Each hands-on block surgical experience began with a 20- to 30-minute crash course lecture, aimed to give the attendee the most important synopsis related to the diagnosis and management of injuries they might see in the field and how to handle them surgically.
If a corneal foreign body appears superficial in a blunt trauma case it should be removed said, Won Kim, MD, Walter Reed National Military Medical Center, but deeply embedded foreign bodies should be left alone as attempts to remove them can cause further damage and scarring of the corneal stroma. He added that these foreign bodies will often migrate more anteriorly over time making them safer to remove. Non-penetrating trauma can cause damage to seven rings of intraocular tissues resulting in iris sphincter tears and traumatic mydriasis, iridodialysis, angle recession, cyclodialysis, trabecular meshwork tears, zonular rupture, and retinal dialysis. Non-penetrating trauma can also cause damage to the lens (contusion cataract, capsule rupture, and lens involution, to name a few) and hyphema.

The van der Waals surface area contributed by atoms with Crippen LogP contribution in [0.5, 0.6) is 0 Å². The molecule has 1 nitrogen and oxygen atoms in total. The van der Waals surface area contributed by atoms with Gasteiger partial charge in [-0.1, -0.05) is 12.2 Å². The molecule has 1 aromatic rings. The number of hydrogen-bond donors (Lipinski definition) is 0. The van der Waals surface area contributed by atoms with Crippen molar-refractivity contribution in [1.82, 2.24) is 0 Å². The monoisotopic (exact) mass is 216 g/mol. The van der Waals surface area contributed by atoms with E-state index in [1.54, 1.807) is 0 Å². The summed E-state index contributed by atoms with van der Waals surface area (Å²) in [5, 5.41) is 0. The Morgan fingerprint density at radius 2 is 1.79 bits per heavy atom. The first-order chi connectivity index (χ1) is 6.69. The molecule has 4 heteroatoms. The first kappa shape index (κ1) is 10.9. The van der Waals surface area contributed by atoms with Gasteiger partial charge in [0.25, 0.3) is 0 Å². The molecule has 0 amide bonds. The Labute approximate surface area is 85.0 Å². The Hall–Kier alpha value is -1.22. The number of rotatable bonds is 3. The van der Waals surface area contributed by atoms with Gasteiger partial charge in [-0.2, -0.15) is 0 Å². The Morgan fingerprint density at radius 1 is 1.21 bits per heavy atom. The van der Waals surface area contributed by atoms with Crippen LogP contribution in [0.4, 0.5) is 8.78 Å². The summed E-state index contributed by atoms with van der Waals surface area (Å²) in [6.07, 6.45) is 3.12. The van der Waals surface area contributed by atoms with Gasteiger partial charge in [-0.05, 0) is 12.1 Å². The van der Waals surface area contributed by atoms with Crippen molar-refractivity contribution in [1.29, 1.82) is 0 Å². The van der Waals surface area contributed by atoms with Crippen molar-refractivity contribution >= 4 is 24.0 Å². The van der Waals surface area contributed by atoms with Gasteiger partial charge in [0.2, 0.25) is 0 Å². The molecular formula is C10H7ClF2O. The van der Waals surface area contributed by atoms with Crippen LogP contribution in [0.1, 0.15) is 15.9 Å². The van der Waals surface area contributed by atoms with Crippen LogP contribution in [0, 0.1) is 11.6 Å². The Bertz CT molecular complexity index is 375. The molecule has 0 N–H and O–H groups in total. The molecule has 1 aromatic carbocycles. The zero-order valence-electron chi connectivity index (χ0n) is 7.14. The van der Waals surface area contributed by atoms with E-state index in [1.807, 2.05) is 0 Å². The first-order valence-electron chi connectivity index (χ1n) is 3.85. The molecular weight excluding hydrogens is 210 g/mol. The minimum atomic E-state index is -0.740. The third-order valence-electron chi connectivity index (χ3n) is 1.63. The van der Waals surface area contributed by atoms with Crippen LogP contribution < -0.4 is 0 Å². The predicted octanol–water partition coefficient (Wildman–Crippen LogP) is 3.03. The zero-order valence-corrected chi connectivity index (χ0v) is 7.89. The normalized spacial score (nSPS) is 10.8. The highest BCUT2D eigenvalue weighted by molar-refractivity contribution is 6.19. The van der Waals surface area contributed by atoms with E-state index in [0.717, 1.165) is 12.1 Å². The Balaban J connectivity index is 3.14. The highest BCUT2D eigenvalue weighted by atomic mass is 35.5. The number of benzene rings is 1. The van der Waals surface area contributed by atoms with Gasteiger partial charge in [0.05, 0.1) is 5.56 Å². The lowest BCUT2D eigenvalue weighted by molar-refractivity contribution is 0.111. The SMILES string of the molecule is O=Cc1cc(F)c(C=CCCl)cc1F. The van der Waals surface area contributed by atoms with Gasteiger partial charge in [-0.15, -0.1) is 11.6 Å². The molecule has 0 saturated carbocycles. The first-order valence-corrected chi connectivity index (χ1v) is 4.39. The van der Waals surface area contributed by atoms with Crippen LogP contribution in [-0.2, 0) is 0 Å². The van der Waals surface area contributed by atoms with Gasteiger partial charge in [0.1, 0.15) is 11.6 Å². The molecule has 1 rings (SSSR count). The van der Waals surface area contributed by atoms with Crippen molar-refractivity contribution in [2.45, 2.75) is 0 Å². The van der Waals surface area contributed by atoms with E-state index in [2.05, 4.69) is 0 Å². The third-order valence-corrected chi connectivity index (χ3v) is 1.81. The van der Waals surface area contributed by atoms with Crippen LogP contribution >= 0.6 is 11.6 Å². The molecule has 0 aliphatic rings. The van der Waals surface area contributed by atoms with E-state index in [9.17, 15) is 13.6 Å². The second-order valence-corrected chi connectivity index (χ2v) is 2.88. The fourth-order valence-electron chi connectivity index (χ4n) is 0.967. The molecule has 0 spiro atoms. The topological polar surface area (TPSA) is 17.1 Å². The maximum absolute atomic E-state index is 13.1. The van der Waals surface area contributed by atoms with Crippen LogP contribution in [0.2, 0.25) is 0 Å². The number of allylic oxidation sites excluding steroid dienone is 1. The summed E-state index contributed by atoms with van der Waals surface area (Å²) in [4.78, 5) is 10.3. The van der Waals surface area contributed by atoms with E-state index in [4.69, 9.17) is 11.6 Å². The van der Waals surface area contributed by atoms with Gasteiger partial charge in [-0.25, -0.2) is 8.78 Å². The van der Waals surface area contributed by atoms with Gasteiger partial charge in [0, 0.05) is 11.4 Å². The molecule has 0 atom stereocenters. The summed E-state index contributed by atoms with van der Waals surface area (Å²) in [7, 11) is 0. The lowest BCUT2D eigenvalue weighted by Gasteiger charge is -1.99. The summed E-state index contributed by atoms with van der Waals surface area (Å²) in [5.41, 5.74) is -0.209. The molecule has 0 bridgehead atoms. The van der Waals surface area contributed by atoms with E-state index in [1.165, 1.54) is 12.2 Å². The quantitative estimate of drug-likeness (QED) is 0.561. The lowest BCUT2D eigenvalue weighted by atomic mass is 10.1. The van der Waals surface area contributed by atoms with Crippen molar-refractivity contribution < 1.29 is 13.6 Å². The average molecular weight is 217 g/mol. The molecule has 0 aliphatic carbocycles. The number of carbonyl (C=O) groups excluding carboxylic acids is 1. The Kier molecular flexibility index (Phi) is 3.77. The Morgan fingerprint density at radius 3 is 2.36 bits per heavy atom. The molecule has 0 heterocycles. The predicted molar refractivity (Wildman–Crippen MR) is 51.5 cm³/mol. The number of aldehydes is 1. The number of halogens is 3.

James Karesh, MD, Krieger Eye Institute, Baltimore, discussed chemical injury. “If you don’t do something about it right now, you’ve missed the boat,” he said, explaining that eyes exposed to a chemical injury need to be flushed immediately onsite before bringing the patient to a more formal medical setting. An eye exposed to acid or alkaline might need to be irrigated for up to 2 hours to ensure all the chemical is removed. In addition, the person’s clothes, if exposed, should be taken off and their face and body washed as well. The medic helping this person should take measures to protect their own eyes.